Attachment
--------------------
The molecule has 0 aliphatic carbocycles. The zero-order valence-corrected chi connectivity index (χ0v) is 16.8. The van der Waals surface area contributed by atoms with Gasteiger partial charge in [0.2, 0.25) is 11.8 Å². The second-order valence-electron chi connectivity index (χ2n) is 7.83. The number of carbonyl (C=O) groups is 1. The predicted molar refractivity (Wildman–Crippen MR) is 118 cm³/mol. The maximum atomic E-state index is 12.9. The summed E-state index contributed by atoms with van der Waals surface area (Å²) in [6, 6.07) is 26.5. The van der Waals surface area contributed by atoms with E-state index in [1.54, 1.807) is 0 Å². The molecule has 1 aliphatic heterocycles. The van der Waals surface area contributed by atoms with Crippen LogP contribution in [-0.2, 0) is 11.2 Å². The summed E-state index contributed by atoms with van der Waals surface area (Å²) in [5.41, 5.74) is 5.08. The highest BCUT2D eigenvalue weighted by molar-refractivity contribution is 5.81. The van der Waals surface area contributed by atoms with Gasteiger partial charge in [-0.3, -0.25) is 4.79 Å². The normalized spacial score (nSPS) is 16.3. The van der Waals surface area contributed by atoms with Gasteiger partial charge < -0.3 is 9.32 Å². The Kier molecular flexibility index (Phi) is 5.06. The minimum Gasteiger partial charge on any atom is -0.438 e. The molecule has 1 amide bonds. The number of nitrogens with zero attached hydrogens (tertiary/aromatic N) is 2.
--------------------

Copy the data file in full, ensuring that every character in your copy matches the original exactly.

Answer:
The molecule has 0 aliphatic carbocycles. The zero-order valence-corrected chi connectivity index (χ0v) is 16.8. The van der Waals surface area contributed by atoms with Gasteiger partial charge in [0.2, 0.25) is 11.8 Å². The second-order valence-electron chi connectivity index (χ2n) is 7.83. The number of carbonyl (C=O) groups is 1. The predicted molar refractivity (Wildman–Crippen MR) is 118 cm³/mol. The maximum atomic E-state index is 12.9. The summed E-state index contributed by atoms with van der Waals surface area (Å²) in [6, 6.07) is 26.5. The van der Waals surface area contributed by atoms with E-state index in [1.54, 1.807) is 0 Å². The molecule has 1 aliphatic heterocycles. The van der Waals surface area contributed by atoms with Crippen LogP contribution in [-0.2, 0) is 11.2 Å². The summed E-state index contributed by atoms with van der Waals surface area (Å²) in [5.41, 5.74) is 5.08. The highest BCUT2D eigenvalue weighted by molar-refractivity contribution is 5.81. The van der Waals surface area contributed by atoms with Gasteiger partial charge in [-0.3, -0.25) is 4.79 Å². The normalized spacial score (nSPS) is 16.3. The van der Waals surface area contributed by atoms with Gasteiger partial charge < -0.3 is 9.32 Å². The Kier molecular flexibility index (Phi) is 5.06. The minimum Gasteiger partial charge on any atom is -0.438 e. The molecule has 1 amide bonds. The number of nitrogens with zero attached hydrogens (tertiary/aromatic N) is 2.